Home Darebin Preston The history of The Preston Suburb

The history of The Preston Suburb

John Batman was the first European owner of the area between Merri and the Darebin Creeks as a result of a treaty he made directly with the aborigines without consulting the British administers of the Colony. When Governor Bourke declared this as trespassing of Crown land, Batman’s acquisition became illegal, though he was compensated. After the land survey, official sale of land took place on 12th September 1838, 1st August 1839 and 3rd August 1839. The survey of the crown land of Preston was done by Robert Hoodle and William Wedge Darke along with the survey of Melbourne in 1836. Its sale by auction began in 1836. Initial purchasers were speculators and were quick to sell for a profit and one of them was Captain William Lonsdale, the administrator and Magistrate of Port Phillip. Within months he sold his land for a profit to William Bacchus, from whom Baccus Marsh got its name. Some of the land buyers in Preston were never even been to Australia. One thing was sure, the speculators nearly doubled their investment within months of investing in the lands of Preston.

An old shop front at High Street in Preston


The prosperity brought by the Gold rush resulted in establishment of small farms, shops and houses in the southern part of Preston whereas the northern part remained in larger free holding. The recession of late 18880’s stalled the growth of the suburb and a new lease of life began only in the 1920s.  The growth of Preston suburb began as a community of small farming centres.  Samuel Jeffery arrived in Melbourne in 1840 and Jeffery worked as overseer for Captain John Harrison at his Yan Yean sheep station. In September 1846, he bought 40 acres of land from Major St Lawrence Webb, running from what is now the corner of High Street and Tyler Street.  In 1852, Samuel Jeffery, availed his barn as a place for regular Methodist church services.  In 1854, a small church was built which also served as a Sunday School. In 1863 a stone church was built on the land donated by Samuel Jeffery. In the early 1870’s Jeffrey offered three-quarters of a hectare of land in Tyler Street to the Education Department which lead to the building of Preston Primary School No. 1494, opening on 14 January, 1875.

H.L.Wood General Store in Preston

James Tyler and Edward Wood with their families also bought land in Preston in 1850. The Tyler Street and Wood Street in Preston got its name from them. The Wood family owned a general store on the corner of Wood and High Steet. The Wood family arrived in Melbourne as part of a small group supported by the Baptist movement of Sussex and Kent, equipped with household utensils, furniture and farming implements. Samuel Jeffery wanted to name the area as “Irish Town” which was opposed by people from the Baptist group then settled in Preston including the Wood Family. They proposed the name ‘Preston’, a village in Sussex.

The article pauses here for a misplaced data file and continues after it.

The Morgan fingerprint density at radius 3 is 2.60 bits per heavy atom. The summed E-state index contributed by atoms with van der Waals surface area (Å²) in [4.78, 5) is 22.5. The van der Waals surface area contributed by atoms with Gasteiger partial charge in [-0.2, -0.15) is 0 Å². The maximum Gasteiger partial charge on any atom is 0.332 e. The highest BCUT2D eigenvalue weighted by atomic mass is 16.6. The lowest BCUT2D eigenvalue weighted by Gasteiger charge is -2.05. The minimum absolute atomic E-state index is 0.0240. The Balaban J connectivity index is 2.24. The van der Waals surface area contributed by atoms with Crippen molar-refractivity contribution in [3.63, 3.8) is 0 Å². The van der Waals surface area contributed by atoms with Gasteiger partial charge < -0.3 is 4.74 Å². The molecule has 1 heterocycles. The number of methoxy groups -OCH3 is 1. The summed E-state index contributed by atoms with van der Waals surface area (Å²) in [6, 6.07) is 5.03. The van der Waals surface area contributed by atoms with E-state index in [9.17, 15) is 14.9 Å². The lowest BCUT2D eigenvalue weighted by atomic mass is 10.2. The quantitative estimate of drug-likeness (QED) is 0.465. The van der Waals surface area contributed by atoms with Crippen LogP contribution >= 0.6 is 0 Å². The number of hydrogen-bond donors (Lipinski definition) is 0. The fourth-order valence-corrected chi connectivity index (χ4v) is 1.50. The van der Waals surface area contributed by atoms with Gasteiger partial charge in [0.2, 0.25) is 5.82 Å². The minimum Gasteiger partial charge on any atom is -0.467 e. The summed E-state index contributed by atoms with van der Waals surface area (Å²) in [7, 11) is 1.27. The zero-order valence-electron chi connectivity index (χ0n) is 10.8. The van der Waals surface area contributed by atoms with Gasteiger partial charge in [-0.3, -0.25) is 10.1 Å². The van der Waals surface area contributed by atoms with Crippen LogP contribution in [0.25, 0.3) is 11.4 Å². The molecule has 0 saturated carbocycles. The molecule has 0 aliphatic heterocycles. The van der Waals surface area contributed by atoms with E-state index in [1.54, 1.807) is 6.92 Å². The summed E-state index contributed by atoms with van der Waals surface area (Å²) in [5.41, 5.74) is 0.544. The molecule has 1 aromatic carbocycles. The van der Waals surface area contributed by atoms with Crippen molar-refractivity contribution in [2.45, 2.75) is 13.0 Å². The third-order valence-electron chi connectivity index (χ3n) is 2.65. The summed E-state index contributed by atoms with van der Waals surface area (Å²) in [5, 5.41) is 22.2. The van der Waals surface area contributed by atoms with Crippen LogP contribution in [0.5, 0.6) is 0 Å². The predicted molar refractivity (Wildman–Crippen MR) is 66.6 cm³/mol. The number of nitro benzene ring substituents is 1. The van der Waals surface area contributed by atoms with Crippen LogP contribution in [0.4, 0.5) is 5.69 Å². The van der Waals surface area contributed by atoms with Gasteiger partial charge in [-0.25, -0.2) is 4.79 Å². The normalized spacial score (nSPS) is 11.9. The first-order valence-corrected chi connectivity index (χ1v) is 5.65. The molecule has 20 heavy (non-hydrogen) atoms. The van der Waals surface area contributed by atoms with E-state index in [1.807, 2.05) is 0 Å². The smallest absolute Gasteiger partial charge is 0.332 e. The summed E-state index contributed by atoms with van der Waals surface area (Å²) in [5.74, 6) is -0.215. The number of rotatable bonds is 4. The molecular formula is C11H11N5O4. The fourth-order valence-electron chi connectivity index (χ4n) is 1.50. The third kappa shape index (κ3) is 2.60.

Preston Uniting Church: formerly Methodist – at the corner of High Street and Tyler Street, Preston was built in 1863


In 1885 Preston split from Jika Jika Shire to form the Preston Shire Council. Until the Shire hall was built in 1895, council meetings were often held in a public house. Development of Preston was slow until the trams arrived. From a shire, Preston was first announced a borough and four months later announced a town in 1922. In 1926, Preston was announced a City in 1929 and a new Town Hall was built east of the original building which increased the size of the municipal buildings from 25 to 100 squares. Much of these extensions and a new façade were completed in 1934 and are exceptional in their stylistic unity with the original Birtwhistle and Scanlon design.

Preston City Hall


Preston’s first picture venue, the Star Theatre on the south eastern corner of High and Gower Streets opened on September 28, 1922, The Gowerville Theatre at 175 -77 Plenty Road just south of Bell Street was opened on 7 May, 1926. The Planet Theatre on the corner on High and Miller Streets opened on 30 March, 1939. The only theatre building remaining in Preston is the Rivoli  at 71-75 Gilbert Road (on the south-western corner of Oakover Road. The “Circle Theatre” at 499 High Street was one of several cinemas which opened in Preston during the movie boom time from the late 1930s.

Preston City Hall


The portion of the land bound by Bell street and Murray Road were known as Shepherds Run and was used for grazing. Murray Road was originally known as the water Lane.

Preston Railway station


The Old fire station building which is now a café was a replacement of the first fire station building located at the same place. In 1887 a volunteer fire brigade was formed by the locals. Later the volunteer fire brigade was merged into Fire brigades board.

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